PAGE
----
Mar 16 2023
VIDEO: Fischer Discusses Over-The-Horizon Capabilities, U.S. Military Strategy in Middle East
WASHINGTON, D.C. – U.S. Senator Deb Fischer (R-Neb.), a senior member of the Senate Armed Services Committee, today questioned Michael Erik Kurilla, commander of U.S. Central Command, about ISIS-K in Afghanistan and U.S. military capabilities in the region. Sen. Fischer also discussed the United States’ strategy to deter Iranian and Russian aggression in the Middle East.
Click the image above to watch video of Sen. Fischer’s questioning
Following is a transcript of Senator Fischer’s questioning:
Senator Fischer: General Kurilla, how long would it take ISIS-K to generate the capability to conduct external operations?
General Kurilla: Specifically, ISIS-Khorasan, Senator? It is my Commander's estimate that they can do an external operation against U.S. or Western interests abroad in under six months with little to no warning. In a classified session, I will talk about why I make that assessment. It is much harder for them to be able to do that against the homeland.
Senator Fischer: Senator Wicker talked to you quite a bit about over-the-horizon CT and our capabilities that we have there, or don't have there, in Afghanistan. Do you think that you need any additional resources in our upcoming budget to increase or improve those capabilities
General Kurilla: So we have been funded, like I said, for some alternative airborne ISR that will help us get longer duration. But it's not just about ISR. We're also increasing our other intelligence efforts to get penetration into the networks that we want. A part that goes unseen a lot of times is the analytical back side. These are the analysts, the linguists, and the production capability that help us make the decisions. And there has been a significant decrease, shifted from the NDS, to go against higher priority targets. But I would like to see to make sure that we don't lose so much of that capability that we cannot see the threat.
Senator Fischer: Because knowing that threat is obviously very important, as you stated, for the existence that we still see in Afghanistan of the terrorist groups that are there?
General Kurilla: Correct, ma'am.
Senator Fischer: Thank you. Have you requested authority to conduct any strikes in Afghanistan against ISIS-K targets that have been identified?
General Kurilla: So, in a classified setting, ma'am, I can talk about where we are in terms of the find, fix, and finish on them.
Senator Fischer: Okay. Do you still have a need for munitions that can hit hard and deeply buried targets?
General Kurilla: I do, ma'am.
Senator Fischer: Do you have specific requests in that area?
General Kurilla: That was in my Unfunded Priority list last year.
Senator Fischer: Do you plan to include it this year?
General Kurilla: It depends on the full funding, ma'am.
Senator Fischer: Would it be your recommendation and your best military advice to this committee that it should be included?
General Kurilla: So we did receive funding in FY23 to include the additional procurement of the—it's the Massive Ordinance Penetrator, which goes against hard and deeply buried targets.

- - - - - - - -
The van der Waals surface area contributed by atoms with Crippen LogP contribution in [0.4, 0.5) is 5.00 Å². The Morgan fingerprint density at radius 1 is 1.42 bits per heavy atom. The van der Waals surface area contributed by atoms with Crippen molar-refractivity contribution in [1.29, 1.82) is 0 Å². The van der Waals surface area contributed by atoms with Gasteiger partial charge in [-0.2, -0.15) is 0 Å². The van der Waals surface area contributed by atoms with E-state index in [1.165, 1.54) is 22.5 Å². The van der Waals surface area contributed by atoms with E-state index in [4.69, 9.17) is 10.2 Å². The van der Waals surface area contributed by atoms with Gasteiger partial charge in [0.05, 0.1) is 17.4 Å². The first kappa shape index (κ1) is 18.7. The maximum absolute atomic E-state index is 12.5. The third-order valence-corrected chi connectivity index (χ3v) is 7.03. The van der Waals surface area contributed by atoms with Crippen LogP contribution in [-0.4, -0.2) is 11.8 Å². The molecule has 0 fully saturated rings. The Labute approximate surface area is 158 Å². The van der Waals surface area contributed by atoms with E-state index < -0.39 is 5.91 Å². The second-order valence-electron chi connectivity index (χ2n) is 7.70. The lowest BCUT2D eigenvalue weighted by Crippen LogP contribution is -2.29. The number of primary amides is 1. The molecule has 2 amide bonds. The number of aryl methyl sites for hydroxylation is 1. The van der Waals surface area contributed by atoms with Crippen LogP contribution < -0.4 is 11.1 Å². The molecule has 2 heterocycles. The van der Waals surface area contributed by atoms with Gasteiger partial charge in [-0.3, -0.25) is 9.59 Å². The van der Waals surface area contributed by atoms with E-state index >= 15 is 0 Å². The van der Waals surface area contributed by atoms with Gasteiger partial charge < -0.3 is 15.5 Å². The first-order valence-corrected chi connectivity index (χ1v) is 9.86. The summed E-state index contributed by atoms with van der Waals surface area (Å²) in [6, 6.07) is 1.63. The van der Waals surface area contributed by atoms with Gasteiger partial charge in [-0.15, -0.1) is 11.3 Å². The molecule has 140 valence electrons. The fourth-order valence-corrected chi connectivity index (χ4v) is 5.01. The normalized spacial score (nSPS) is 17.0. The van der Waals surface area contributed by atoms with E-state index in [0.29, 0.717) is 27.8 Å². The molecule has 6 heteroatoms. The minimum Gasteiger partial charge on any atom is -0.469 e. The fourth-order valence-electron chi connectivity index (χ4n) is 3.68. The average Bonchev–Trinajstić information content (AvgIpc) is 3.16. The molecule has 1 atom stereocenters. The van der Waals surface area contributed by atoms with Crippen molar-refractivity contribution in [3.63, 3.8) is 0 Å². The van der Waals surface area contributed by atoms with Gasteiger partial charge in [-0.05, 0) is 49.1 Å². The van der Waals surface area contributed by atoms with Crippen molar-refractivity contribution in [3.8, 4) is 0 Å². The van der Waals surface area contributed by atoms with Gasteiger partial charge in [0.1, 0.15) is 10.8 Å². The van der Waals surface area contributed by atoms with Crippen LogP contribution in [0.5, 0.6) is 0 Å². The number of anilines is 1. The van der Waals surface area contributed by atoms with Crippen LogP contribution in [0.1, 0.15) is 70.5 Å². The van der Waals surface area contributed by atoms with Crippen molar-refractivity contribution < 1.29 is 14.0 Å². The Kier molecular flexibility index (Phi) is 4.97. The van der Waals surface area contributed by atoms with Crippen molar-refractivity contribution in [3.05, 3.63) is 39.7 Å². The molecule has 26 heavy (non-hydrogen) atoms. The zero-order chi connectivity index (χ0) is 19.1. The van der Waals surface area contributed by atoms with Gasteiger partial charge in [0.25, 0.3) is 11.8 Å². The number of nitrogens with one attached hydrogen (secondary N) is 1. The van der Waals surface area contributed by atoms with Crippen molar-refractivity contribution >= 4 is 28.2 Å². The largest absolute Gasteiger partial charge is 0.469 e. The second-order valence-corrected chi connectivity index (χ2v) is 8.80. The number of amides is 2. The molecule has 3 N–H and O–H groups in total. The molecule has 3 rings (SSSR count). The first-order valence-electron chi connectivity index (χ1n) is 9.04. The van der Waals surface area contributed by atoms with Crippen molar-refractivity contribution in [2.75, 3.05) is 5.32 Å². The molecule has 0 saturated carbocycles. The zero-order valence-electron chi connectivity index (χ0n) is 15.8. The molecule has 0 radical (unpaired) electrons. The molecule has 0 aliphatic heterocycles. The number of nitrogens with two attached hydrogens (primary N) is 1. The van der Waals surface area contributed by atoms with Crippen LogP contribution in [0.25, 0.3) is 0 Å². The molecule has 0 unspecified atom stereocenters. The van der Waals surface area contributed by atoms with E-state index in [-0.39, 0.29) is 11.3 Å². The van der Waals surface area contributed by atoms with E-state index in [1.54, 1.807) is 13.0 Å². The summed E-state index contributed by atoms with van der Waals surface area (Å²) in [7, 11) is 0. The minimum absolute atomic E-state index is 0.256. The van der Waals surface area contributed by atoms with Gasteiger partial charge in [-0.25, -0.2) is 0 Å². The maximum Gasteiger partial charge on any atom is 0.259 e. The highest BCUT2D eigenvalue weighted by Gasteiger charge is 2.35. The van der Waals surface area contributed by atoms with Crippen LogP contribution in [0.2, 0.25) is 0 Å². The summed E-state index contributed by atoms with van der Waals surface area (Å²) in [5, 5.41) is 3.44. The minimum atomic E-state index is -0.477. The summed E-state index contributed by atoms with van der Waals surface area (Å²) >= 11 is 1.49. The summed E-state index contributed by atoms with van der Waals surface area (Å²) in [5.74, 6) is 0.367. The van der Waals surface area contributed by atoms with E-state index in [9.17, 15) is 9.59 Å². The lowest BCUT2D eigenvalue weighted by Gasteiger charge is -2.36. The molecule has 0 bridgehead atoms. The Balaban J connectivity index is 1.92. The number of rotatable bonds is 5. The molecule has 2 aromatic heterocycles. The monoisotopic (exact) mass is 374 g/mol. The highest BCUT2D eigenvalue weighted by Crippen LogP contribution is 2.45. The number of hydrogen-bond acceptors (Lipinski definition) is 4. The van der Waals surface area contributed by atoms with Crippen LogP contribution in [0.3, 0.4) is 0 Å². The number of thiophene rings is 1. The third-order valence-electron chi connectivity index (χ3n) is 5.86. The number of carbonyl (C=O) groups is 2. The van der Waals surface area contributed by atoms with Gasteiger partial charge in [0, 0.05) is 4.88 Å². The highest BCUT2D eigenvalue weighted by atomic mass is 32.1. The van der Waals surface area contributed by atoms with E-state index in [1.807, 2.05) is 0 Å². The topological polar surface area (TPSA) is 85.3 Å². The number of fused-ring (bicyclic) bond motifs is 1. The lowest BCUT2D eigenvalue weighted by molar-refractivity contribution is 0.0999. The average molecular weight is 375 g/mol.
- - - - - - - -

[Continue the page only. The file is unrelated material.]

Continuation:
Senator Fischer: Which are growing in number with our adversaries, is that correct?
General Kurilla: That is correct, ma'am.
Senator Fischer: What's your assessment of Iran and Saudi Arabia reestablishing diplomatic ties? You talked about that a little bit. But how does that affect our mil-to-mil relationship that we have with Saudi Arabia?
General Kurilla: We have a very strong mil-to-mil relationship with Saudi Arabia. I think this agreement is, again, the culmination of three years of talks between them. The more concerning part is that China is the one that was mediating this.
Senator Fischer: As we look at Iran and their proxies, throughout CENTCOM AOR, do they continue to pose a significant threat to our partners and to our own forces in the region? And what more can be done to deter Iran from those malign activities?
General Kurilla: So we see Iran as the largest malign actor in the region. Less than 60 hours ago, we had rockets attack from Iranian-aligned militia group against one of our bases in Syria.
Senator Fischer: What more can be done to deter them?
General Kurilla: So one of the things that we are doing is increasing our defensive posture in these areas, and I want to thank the services for providing a capability. So particularly the Army has given us some tremendous capability in terms of counter UAS and counter rocket, artillery, and mortar at our bases forward.
Senator Fischer: With Syria and Iraq, what do you assess to be the situation in Syria right now, and have you seen any change in Russia's presence in Syria? Or has that remained pretty steady since their invasion of Ukraine?
General Kurilla: So, Senator, Syria is very important to Russia. They have taken very little out of Russia since their invasion. They've taken a small number of forces, some munitions, but, generally, it has stayed about the same. What we are seeing, though, is an increase recently in the unprofessional and unsafe behavior of the Russian Air Force in the region.
Senator Fischer: Can you give us an example of that here?
General Kurilla: I can. So they fly over our bases with ground attack aircraft with weapons on them in an attempt to try and be provocative. But, really, it's unsafe, unprofessional—not what we expect of a professional air force. They want to try and renegotiate the deconfliction protocols that they violate every day.
Senator Fischer: This is not new Russian behavior, is it, sir? And especially with regard to the drone incident that we recently have seen?
General Kurilla: It's not new, but we have seen a significant spike since about one March in Syria.
Senator Fischer: Thank you.
General Kurilla: Thank you, ma'am.
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